By Chimezie Godfrey
The Chairman, Independent Corrupt Practices and Other Related Crimes Commission (ICPC) Prof Bolaji Owasanoye has said losses to commercial Illicit Financial Flows (IFFs) contributes 60% of corruption in Nigeria.
Owasanoye made the assertion Tuesday in Abuja, during a Hybrid Sensitization Workshop on “Revised Guidelines on Negotiation and Drafting of Contracts and Agreements By Government Parties to Prevent Corruption and Illicit Financial Flow and Sustainable Development”.
The ICPC Chairman said the government of President Tinubu has embarked on aggressive FDI drive to reboot the economy, create jobs, improve infrastructure, catalyse development and stabilise the polity.
This he said is the essence of governance as expressed in S.14(2)(b) of the 1999 Constitution as amended which provides that the security and welfare of the people shall be the primary purpose of government. Security in this wise includes economic, social, political and territorial and geographical security.
He noted that the noble pursuit of government for economic security would inevitably increase the quantum of agreements that Nigerian entities within the public and private sectors will sign with external parties.
The ICPC Chairman stressed that negotiated agreements must promote the security and welfare of the people otherwise they will be contrary to the constitution’s prescription, adding that poorly negotiated agreements will drive the country’s economic situation from bad to worse.
He lamented that losses to commercial Illicit Financial Flows (IFFs) contributes 60% of corruption in the country.
He said,”The Thabo Mbeki Panel on illicit financial flows from Africa found that commercial IFFs arise from business-related activities such as “abusive transfer pricing, trade mispricing, misinvoicing of services and intangibles, and using unequal contracts, for purposes of tax evasion, aggressive tax avoidance and illegal export of foreign exchange.”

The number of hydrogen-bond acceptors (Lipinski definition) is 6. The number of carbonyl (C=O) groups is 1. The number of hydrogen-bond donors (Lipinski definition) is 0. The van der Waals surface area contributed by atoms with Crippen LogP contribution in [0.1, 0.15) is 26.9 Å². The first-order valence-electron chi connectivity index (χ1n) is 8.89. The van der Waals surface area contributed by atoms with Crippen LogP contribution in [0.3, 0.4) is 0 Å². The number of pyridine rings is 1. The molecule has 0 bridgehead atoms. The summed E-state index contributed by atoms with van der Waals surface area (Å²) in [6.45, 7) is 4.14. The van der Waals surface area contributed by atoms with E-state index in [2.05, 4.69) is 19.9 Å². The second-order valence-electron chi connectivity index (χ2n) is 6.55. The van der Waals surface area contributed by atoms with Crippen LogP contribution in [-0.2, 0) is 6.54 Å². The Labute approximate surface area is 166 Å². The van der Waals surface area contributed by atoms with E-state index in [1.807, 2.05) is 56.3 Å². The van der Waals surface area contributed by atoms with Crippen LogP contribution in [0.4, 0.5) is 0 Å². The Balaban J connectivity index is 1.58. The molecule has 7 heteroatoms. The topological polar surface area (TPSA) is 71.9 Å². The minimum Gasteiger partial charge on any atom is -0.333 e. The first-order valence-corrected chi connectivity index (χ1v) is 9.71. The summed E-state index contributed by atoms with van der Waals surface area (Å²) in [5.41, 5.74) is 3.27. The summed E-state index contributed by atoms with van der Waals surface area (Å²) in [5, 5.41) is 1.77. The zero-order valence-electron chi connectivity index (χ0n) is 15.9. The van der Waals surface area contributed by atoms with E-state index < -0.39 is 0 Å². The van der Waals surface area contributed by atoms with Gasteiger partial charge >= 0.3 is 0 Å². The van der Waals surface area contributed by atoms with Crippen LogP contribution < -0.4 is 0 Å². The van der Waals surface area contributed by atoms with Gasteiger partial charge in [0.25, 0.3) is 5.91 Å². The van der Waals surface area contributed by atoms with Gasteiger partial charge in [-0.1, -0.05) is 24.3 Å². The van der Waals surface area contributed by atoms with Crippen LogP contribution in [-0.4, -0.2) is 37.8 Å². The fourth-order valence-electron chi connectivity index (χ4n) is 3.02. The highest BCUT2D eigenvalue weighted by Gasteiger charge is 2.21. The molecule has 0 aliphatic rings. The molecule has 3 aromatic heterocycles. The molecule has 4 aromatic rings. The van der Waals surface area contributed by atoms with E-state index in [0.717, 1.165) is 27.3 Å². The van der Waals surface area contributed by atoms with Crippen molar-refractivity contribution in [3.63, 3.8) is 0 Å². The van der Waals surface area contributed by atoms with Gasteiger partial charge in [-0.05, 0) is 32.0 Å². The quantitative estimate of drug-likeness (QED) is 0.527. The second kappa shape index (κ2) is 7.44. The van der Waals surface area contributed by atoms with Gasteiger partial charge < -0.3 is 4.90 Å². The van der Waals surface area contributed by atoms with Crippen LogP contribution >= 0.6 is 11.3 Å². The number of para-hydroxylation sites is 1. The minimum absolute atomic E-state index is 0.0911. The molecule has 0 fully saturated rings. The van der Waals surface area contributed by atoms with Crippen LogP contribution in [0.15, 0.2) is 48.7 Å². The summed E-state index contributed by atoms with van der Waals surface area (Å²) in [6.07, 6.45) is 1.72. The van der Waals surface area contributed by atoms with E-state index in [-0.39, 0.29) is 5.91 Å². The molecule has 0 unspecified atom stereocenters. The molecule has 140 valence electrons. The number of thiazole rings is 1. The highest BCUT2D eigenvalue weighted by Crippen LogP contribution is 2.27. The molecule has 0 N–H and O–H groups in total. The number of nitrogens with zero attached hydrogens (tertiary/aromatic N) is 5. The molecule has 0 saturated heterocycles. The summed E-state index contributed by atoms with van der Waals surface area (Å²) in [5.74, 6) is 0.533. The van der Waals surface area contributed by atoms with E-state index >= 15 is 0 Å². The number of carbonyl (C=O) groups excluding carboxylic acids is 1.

“Commercial IFFs almost double the losses from other types of IFFs combined. While corruption accounts for 3.5% net loss to the global economy, criminal activities account for 35.5% while losses to commercial IFFs is 60%.
“The principal vehicle for commercial IFFs in Nigeria include contracts negotiated with government entities or by private entities that include clauses that defeat government expectations for tax revenue and also hinder the achievement of government economic development objectives.
“This situation warrants the need for guidelines for negotiators to be better prepared and know what to do in preparation for and negotiation of contracts and agreements for ministries, departments and agencies of government including post negotiation responsibilities.
“Since negotiation is so important it is expected that countries negotiate with their best team and equip them with guidelines, rules of the game and dos and don’ts. Furthermore, big ticket international commercial agreements are often tainted by mixture of legal and political factors and usually require greater sensitivity. The influence of politics is however never so dominant that the parties fail to sign a legal agreement.
“These factors warrants training negotiators of developing countries that the erroneous assumption that commercial agreements can be concluded and implemented mainly by diplomatic, political, compassionate, human rights or other considerations rather than by well drafted clauses that protect the economic interests of the parties is misplaced. Since the outcome of an agreement is binding legal obligation, it behoves negotiators to prepare themselves for legal outcomes and its implications on development rather than on sentimental considerations.”